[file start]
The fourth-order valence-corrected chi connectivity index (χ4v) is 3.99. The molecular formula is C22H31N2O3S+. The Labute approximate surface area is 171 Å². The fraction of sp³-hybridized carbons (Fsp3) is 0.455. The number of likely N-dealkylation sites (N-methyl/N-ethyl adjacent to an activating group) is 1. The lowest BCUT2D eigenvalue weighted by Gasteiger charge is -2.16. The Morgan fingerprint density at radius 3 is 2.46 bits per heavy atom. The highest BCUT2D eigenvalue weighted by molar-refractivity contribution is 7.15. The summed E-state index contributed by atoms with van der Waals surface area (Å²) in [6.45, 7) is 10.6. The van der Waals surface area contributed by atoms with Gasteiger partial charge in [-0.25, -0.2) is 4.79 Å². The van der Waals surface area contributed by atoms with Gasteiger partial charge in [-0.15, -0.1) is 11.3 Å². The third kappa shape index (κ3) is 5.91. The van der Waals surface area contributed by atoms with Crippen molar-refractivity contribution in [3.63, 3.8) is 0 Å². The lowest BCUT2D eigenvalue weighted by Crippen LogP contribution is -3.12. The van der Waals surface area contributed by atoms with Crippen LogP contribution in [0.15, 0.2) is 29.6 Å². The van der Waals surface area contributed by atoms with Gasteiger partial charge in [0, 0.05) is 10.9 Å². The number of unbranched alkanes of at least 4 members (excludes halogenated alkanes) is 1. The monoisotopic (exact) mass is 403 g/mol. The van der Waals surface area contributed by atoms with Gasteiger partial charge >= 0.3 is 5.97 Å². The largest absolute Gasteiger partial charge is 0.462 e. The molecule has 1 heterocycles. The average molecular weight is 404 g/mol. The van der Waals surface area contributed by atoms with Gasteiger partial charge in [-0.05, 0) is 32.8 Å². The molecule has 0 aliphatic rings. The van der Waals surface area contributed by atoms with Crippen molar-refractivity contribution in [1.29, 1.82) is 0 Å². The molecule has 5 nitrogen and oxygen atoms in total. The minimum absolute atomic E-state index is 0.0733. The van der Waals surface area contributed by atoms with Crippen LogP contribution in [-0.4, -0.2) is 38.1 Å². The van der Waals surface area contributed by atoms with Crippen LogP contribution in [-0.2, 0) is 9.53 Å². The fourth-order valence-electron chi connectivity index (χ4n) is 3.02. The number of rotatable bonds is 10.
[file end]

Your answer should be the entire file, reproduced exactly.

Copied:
The fourth-order valence-corrected chi connectivity index (χ4v) is 3.99. The molecular formula is C22H31N2O3S+. The Labute approximate surface area is 171 Å². The fraction of sp³-hybridized carbons (Fsp3) is 0.455. The number of likely N-dealkylation sites (N-methyl/N-ethyl adjacent to an activating group) is 1. The lowest BCUT2D eigenvalue weighted by Gasteiger charge is -2.16. The Morgan fingerprint density at radius 3 is 2.46 bits per heavy atom. The highest BCUT2D eigenvalue weighted by molar-refractivity contribution is 7.15. The summed E-state index contributed by atoms with van der Waals surface area (Å²) in [6.45, 7) is 10.6. The van der Waals surface area contributed by atoms with Gasteiger partial charge in [-0.25, -0.2) is 4.79 Å². The van der Waals surface area contributed by atoms with Gasteiger partial charge in [-0.15, -0.1) is 11.3 Å². The third kappa shape index (κ3) is 5.91. The van der Waals surface area contributed by atoms with Crippen molar-refractivity contribution in [3.63, 3.8) is 0 Å². The lowest BCUT2D eigenvalue weighted by Crippen LogP contribution is -3.12. The van der Waals surface area contributed by atoms with Crippen LogP contribution in [0.15, 0.2) is 29.6 Å². The van der Waals surface area contributed by atoms with Gasteiger partial charge in [0, 0.05) is 10.9 Å². The number of unbranched alkanes of at least 4 members (excludes halogenated alkanes) is 1. The monoisotopic (exact) mass is 403 g/mol. The van der Waals surface area contributed by atoms with Gasteiger partial charge >= 0.3 is 5.97 Å². The largest absolute Gasteiger partial charge is 0.462 e. The molecule has 1 heterocycles. The average molecular weight is 404 g/mol. The van der Waals surface area contributed by atoms with Gasteiger partial charge in [-0.05, 0) is 32.8 Å². The molecule has 0 aliphatic rings. The van der Waals surface area contributed by atoms with Crippen molar-refractivity contribution in [1.29, 1.82) is 0 Å². The molecule has 5 nitrogen and oxygen atoms in total. The minimum absolute atomic E-state index is 0.0733. The van der Waals surface area contributed by atoms with Crippen LogP contribution in [-0.4, -0.2) is 38.1 Å². The van der Waals surface area contributed by atoms with Crippen LogP contribution in [-0.2, 0) is 9.53 Å². The fourth-order valence-electron chi connectivity index (χ4n) is 3.02. The number of rotatable bonds is 10.